The main aim of the case study was to establish a decision support system for drought monitoring by concrete identification of remote sensing and GIS data tools for the development of Agricultural Drought Monitoring and Yield Loss Forecasting Method, which eventually provides information on implementation of drought risk levels.
Main objectives were to:
- Identify green and brown water resources on watersheds on the role of soil and crop water content status in water balance for the most important crops and fruit (wheat, corn and apple);
- Formulate concrete signalling and intervention levels of drought by which spatial and temporal extent of risk to the actual drought situation in the crops and apple can be quantified;
- Define the integration of Remote Sensing and GIS tools and intervention levels for drought monitoring system to support decision makers.
ICT Application / Outcome
The case study has three important steps, which correspond and relate to each other in hierarchical way. Based on the amount of green and brown water, water balance analysis of a watershed concerning different land use, agricultural practice for each crop (wheat, corn and apple) from agricultural drought severity point of view are as follows: analysis of green water content at different soil terrain and climate (non irrigated circumstances and rain-fed) circumstances and analysis of brown water content at different soil terrain and climate (non irrigated circumstances and rain-fed) circumstances.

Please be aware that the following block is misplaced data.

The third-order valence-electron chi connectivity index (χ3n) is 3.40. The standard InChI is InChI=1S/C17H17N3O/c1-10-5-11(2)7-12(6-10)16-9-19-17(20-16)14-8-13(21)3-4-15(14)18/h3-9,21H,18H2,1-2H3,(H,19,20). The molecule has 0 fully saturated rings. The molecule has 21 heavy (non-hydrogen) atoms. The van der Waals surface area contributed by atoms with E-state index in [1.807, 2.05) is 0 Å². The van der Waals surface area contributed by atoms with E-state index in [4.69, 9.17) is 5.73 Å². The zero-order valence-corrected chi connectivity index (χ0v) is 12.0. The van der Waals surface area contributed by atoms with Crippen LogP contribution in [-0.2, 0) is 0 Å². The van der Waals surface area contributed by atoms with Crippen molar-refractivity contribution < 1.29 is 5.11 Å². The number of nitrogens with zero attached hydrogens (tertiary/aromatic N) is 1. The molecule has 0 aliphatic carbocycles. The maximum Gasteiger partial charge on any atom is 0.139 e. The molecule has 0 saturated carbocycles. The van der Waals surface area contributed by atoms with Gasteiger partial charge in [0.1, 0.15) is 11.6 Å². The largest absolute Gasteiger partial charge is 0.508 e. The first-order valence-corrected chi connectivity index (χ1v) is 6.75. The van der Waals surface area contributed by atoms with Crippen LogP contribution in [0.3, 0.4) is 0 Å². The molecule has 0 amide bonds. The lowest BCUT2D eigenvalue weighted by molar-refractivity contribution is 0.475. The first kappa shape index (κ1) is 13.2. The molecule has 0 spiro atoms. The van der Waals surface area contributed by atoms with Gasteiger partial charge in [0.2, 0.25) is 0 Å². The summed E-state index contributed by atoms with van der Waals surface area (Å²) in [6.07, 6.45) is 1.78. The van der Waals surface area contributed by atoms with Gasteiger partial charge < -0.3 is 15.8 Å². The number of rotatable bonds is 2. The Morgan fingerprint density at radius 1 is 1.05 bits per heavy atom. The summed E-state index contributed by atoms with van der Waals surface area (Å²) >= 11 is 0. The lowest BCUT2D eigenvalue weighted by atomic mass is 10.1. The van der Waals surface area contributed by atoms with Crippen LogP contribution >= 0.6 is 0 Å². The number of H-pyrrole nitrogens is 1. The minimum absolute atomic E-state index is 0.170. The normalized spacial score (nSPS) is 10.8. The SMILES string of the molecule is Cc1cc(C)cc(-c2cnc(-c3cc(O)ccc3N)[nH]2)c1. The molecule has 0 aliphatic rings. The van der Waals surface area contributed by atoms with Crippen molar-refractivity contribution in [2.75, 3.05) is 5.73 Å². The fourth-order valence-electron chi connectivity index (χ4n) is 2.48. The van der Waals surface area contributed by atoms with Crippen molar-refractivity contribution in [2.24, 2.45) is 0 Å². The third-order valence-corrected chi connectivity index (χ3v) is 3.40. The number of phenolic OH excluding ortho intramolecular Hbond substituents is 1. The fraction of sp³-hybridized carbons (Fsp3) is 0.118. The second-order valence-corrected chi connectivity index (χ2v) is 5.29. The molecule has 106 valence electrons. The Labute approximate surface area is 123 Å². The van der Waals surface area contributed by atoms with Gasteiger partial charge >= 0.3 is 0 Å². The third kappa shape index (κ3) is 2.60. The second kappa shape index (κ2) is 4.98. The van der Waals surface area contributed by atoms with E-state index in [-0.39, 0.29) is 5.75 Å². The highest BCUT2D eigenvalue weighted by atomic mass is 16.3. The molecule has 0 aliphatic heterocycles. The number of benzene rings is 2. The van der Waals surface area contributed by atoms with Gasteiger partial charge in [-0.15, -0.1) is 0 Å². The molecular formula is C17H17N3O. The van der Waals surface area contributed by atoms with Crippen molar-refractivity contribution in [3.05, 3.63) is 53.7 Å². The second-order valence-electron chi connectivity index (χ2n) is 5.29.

A specific data integration process was managed to set with which other conventional drought indices can be specified and refined by actual yield loss data, based on the calibration of remote sensing based maps. This model contains several steps from data acquisition, through processing and calibration to risk mapping and evaluation, which can be carried out in three main steps (Figure 1):
- Data acquisition and processing;
- Identification and calibration of biomass data and drought risk levels;
- Drought risk evaluation and mapping.
Toolbox was elaborated for concrete identification of remote sensing and GIS data tools was also added for Agricultural Drought Monitoring and Yield Loss Forecasting Method, which eventually provides information on physical implementation of drought risk levels. As a result, five drought risk levels were developed to identify the effect of drought on yields, such as: Watch, Early Warning, Warning, Alert and Catastrophe (Figure 2).